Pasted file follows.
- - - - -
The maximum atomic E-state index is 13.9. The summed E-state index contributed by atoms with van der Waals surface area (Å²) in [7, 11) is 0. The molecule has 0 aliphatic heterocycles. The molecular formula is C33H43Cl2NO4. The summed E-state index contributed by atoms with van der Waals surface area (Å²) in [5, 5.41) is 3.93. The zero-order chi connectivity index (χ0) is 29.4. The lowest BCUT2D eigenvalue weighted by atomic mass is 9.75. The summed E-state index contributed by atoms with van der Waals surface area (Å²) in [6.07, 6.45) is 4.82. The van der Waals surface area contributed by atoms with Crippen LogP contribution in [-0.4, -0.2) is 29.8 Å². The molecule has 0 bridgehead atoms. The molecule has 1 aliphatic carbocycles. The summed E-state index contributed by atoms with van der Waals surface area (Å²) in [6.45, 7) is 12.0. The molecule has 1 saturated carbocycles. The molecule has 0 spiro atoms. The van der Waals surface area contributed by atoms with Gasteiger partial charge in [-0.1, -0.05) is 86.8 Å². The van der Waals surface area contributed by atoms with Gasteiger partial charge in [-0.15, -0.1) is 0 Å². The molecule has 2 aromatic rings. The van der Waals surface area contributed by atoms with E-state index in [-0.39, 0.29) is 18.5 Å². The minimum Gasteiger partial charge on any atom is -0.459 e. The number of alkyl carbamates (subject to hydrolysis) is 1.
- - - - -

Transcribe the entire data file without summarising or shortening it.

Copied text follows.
The maximum atomic E-state index is 13.9. The summed E-state index contributed by atoms with van der Waals surface area (Å²) in [7, 11) is 0. The molecule has 0 aliphatic heterocycles. The molecular formula is C33H43Cl2NO4. The summed E-state index contributed by atoms with van der Waals surface area (Å²) in [5, 5.41) is 3.93. The zero-order chi connectivity index (χ0) is 29.4. The lowest BCUT2D eigenvalue weighted by atomic mass is 9.75. The summed E-state index contributed by atoms with van der Waals surface area (Å²) in [6.07, 6.45) is 4.82. The van der Waals surface area contributed by atoms with Crippen LogP contribution in [-0.4, -0.2) is 29.8 Å². The molecule has 0 bridgehead atoms. The molecule has 1 aliphatic carbocycles. The summed E-state index contributed by atoms with van der Waals surface area (Å²) in [6.45, 7) is 12.0. The molecule has 1 saturated carbocycles. The molecule has 0 spiro atoms. The van der Waals surface area contributed by atoms with Gasteiger partial charge in [-0.1, -0.05) is 86.8 Å². The van der Waals surface area contributed by atoms with Gasteiger partial charge in [-0.15, -0.1) is 0 Å². The molecule has 2 aromatic rings. The van der Waals surface area contributed by atoms with E-state index in [-0.39, 0.29) is 18.5 Å². The minimum Gasteiger partial charge on any atom is -0.459 e. The number of alkyl carbamates (subject to hydrolysis) is 1.